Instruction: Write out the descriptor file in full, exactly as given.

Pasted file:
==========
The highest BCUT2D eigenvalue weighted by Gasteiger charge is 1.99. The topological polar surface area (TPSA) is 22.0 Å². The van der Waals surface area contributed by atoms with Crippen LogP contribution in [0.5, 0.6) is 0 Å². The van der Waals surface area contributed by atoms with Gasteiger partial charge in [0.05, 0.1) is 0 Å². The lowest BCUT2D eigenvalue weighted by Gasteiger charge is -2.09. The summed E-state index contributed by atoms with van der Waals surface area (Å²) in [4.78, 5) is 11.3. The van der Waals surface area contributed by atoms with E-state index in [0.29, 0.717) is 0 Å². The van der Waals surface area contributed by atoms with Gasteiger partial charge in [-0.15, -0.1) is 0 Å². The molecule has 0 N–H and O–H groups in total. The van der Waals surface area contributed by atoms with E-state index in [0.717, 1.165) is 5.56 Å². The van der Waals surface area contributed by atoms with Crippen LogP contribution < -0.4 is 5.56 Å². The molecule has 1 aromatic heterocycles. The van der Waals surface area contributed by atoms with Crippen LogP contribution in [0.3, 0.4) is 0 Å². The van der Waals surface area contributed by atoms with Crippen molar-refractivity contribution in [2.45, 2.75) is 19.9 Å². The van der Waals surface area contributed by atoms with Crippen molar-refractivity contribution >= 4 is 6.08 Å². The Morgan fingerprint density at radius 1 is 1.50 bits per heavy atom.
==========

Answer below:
The highest BCUT2D eigenvalue weighted by Gasteiger charge is 1.99. The topological polar surface area (TPSA) is 22.0 Å². The van der Waals surface area contributed by atoms with Crippen LogP contribution in [0.5, 0.6) is 0 Å². The van der Waals surface area contributed by atoms with Gasteiger partial charge in [0.05, 0.1) is 0 Å². The lowest BCUT2D eigenvalue weighted by Gasteiger charge is -2.09. The summed E-state index contributed by atoms with van der Waals surface area (Å²) in [4.78, 5) is 11.3. The van der Waals surface area contributed by atoms with E-state index in [0.29, 0.717) is 0 Å². The van der Waals surface area contributed by atoms with Gasteiger partial charge in [-0.15, -0.1) is 0 Å². The molecule has 0 N–H and O–H groups in total. The van der Waals surface area contributed by atoms with E-state index in [0.717, 1.165) is 5.56 Å². The van der Waals surface area contributed by atoms with Crippen LogP contribution < -0.4 is 5.56 Å². The molecule has 1 aromatic heterocycles. The van der Waals surface area contributed by atoms with Crippen LogP contribution in [0.3, 0.4) is 0 Å². The van der Waals surface area contributed by atoms with Crippen molar-refractivity contribution in [2.45, 2.75) is 19.9 Å². The van der Waals surface area contributed by atoms with Crippen molar-refractivity contribution >= 4 is 6.08 Å². The Morgan fingerprint density at radius 1 is 1.50 bits per heavy atom.